When talking about the act of playing the sport of golf, should you use the word “golf” as a noun or a verb? Believe it or not, the answer to this question is split down the middle.
Which of the following phrases is grammatically correct:
- “I play golf.”
- “I golf.”
I asked this exact question to my Twitter followers in a poll the other day. Surely the masses would decide once and for all which option is correct.
I was wrong.
Which is correct?
— Golf Unfiltered (@GolfUnfiltered) November 10, 2017
Nearly 50/50 folks, and those results don’t account for the emails and replies I received from passionate defenders of their respective stance.
Golf is a noun, not a verb.
— Lincoln Duff⛳ (@lincolnduff) November 10, 2017
Never, ever, a verb
— Don (@tokenwhitedude) November 11, 2017
I hope to not be paired with golf is a “verb” guy if I’m playing as a single on vacation.
— Brent (@mbrentlawrence) November 12, 2017
This issue has been addressed by many of my favorite sites. Ryan Ballengee of The Golf News Net seemingly settled this debate earlier in the year, agreeing that golf is “not a verb.” There are pages on the topic at both the Sand Trap and The Hackers Paradise. Clearly there should be agreement by now.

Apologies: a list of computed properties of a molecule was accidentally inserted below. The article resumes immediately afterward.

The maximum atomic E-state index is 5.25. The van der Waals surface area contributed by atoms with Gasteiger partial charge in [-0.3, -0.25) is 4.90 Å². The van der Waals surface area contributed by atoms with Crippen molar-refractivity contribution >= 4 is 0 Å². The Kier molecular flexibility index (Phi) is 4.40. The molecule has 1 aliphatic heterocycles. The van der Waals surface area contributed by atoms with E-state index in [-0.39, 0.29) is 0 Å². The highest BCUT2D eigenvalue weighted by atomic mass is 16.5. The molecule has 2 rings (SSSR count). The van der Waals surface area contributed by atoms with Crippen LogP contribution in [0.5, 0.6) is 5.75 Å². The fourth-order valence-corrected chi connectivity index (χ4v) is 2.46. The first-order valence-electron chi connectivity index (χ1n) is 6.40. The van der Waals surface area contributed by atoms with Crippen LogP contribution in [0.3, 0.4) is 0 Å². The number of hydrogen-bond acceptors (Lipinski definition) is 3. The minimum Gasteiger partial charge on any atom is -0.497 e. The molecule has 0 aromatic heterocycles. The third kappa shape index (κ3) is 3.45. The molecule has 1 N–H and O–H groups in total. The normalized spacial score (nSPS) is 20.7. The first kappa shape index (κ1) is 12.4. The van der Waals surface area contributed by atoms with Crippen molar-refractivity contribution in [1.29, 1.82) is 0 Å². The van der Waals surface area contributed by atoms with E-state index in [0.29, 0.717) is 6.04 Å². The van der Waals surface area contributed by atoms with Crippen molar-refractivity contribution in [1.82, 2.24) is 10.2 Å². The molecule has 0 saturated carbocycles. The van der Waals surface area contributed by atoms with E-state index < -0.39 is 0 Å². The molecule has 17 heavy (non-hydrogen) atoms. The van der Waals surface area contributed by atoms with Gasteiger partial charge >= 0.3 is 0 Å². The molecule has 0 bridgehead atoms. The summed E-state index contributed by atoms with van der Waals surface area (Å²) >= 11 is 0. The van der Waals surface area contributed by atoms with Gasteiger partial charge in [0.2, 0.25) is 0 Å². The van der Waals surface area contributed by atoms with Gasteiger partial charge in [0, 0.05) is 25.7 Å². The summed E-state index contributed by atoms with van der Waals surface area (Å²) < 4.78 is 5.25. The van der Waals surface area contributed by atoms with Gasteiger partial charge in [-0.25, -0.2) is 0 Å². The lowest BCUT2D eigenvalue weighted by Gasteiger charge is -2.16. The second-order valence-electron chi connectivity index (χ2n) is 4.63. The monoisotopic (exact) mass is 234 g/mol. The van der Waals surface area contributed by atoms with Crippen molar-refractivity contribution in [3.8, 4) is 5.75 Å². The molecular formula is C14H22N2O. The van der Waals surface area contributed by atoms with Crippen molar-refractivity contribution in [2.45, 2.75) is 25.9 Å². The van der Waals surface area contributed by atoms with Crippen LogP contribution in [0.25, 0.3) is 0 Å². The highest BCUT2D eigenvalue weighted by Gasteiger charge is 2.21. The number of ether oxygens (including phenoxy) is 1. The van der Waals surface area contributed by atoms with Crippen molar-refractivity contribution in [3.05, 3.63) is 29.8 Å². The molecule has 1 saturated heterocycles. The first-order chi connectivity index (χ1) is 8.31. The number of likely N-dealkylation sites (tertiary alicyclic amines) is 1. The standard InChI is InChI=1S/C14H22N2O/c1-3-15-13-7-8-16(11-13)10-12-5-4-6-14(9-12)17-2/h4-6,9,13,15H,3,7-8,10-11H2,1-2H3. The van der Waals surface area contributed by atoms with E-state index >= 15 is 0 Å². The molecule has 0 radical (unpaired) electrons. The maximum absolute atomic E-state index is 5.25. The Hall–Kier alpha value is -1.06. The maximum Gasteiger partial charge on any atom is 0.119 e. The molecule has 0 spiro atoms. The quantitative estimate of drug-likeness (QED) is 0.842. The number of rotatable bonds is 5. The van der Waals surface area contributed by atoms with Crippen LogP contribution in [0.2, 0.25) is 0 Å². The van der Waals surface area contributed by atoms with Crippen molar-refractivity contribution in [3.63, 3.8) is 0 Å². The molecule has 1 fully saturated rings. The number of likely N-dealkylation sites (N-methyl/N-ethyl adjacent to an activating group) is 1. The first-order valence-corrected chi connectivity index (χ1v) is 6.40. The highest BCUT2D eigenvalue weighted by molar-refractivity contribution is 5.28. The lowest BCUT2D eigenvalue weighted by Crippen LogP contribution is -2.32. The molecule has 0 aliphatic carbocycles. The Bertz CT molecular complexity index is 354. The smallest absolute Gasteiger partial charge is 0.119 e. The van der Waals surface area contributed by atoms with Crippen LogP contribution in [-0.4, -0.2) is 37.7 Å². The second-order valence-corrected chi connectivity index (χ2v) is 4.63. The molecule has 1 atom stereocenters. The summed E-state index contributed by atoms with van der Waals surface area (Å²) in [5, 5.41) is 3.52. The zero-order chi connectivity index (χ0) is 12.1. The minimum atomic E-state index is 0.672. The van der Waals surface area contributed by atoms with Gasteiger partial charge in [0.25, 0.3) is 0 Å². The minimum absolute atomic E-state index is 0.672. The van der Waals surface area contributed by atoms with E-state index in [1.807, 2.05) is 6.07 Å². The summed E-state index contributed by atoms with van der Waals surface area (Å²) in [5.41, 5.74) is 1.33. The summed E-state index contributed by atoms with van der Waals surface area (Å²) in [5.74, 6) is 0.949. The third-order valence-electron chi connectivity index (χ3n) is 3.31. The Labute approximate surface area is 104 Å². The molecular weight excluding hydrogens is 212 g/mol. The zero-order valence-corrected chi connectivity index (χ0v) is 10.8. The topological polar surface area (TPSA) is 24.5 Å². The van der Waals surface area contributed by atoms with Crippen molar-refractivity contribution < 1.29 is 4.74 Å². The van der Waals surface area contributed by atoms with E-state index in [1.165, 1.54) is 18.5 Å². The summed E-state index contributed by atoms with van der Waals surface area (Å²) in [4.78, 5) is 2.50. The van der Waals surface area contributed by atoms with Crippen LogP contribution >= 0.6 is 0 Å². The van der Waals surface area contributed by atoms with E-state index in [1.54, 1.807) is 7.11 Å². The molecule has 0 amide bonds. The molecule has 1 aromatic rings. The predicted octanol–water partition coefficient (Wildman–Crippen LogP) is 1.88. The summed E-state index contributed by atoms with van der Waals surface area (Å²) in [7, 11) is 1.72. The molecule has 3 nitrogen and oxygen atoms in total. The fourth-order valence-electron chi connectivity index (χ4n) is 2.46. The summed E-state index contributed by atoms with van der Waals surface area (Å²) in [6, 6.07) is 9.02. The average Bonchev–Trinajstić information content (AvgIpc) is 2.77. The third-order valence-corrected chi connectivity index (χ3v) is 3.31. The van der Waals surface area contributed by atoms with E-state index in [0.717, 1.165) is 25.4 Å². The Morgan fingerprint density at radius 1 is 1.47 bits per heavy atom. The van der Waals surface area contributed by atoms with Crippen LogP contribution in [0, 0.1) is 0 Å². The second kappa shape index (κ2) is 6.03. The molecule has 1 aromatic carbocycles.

Make no mistake: “golf” is only a noun. It is never, ever, ever a verb.
Don’t believe me? Would it ever be appropriate to say “I basketball?” Or “I tennis?” Or “I football?”
Of course not. You’d be shunned as an outcast. Children would be kept away from you at a safe distance. Therapy would be recommended if not mandated.
And don’t get me started on bowlers. There isn’t enough time in the day to address that lot, but the verdict remains the same.
So the next time someone in your foursome makes the obscene mistake of using “golf” as a verb, be patient, take a deep breath, and correct them politely yet with conviction.